Question about Cars & Trucks
Check preasure at relief valve intake. if below spec then you may need fuel pump replacement. if ok then you may need relief valve
Posted on Nov 27, 2012
Testimonial: "havent tryied it yet but ill check it out thanks"
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Posted on Jan 02, 2017
On the 2001 gmc jimmy 4.3L v6 engine there are two air pump check valves: there's a pipe (about 1" diameter) that comes off each of the exhaust manifolds. the check valves are screwed onto those pipes. then a rubber hose (about 1.25" outside diameter) is clamped to the front of each check valve and connects to the air pump, which is hidden behind the vehicles grille in front of the radiator. typically, if you need to replace these (the life expectancy is about 3-4 years), it starts a chain of events that might be as follows: during the wintertime, water from the exhaust leaks through the worn out one-way check valves, and ends up in the air pump. the water freezes, and the ice jams the air pump, which may or may not ruin the air pump, but which usually blows the air pump fuse, which is impossible to find if you're rummaging around the passenger compartment fuse box or the under-hood fuse and relay box. it ain't there! so if you're looking under the hood leaning up against the front bumper, slide to your left around the passenger side headlight. now you should be looking at the battery, leaning up against the passenger side fender. look down between the battery and the fender. you have to push a few things out of the way, but there you will find a green 30 amp blade fuse (about 1" x 1" fuse--and $2.99 at autozone). this blown fuse should have triggered the check engine light and a DTC (diagnostic trouble code) of p0410 (secondary air injection system). for that vehicle there is a TSB (technical service bulletin) put out by gm (bulletin # 04-06-04-015; march 2004). if you want to print out some literature about all that i've mentioned just surf on over to http://www.obd-codes.com/p0410 for more links and documentation. my credentials: self-proclaimed auto mechanic for 26 years (sorry, no ase certification yet [but still trying to find time to study for the tests]) and college dropout (after 3 years of electrical engineering)--so, in other words, don't believe a word i say; just go to that website and get it straight from the horse's...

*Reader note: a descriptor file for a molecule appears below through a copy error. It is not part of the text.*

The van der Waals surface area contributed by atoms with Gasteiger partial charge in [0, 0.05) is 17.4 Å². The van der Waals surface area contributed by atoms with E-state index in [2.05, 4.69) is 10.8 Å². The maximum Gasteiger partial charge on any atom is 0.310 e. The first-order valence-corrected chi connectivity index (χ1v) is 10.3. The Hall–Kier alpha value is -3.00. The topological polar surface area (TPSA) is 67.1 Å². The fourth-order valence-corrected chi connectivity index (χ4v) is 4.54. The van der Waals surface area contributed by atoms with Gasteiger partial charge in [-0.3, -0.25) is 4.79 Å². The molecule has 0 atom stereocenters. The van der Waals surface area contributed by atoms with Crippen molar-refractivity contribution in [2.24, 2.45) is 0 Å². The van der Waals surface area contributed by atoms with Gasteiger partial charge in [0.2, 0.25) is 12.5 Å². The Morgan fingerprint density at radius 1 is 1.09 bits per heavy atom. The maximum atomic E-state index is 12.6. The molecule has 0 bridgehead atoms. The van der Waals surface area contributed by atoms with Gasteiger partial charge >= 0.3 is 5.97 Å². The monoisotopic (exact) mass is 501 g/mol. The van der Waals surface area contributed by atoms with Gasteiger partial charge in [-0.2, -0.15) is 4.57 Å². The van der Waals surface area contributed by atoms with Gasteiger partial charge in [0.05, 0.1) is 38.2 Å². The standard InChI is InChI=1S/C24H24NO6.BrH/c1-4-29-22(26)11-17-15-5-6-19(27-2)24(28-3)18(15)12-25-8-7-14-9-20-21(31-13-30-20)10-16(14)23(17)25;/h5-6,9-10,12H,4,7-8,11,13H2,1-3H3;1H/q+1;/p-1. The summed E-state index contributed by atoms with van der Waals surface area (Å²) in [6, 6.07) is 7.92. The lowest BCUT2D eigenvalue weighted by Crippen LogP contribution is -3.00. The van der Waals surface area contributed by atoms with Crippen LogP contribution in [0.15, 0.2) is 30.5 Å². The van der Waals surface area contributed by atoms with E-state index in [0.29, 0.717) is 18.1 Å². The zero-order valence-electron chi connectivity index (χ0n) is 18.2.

Good luck and hope this helps. I know you have a Sonoma but we have the same platform. I am thinking of buying a set of headers without the Air injection system and having the jimmy dyno tuned again to eliminate the service engine light and recalibrate the ECM to eliminate the air injection pump.
Posted on May 25, 2009
no you can cut and reroute the line ive done it in the past many times. just remember more line means more fluid so after you bleed it check the level again after a week or so.
Posted on Jun 11, 2009
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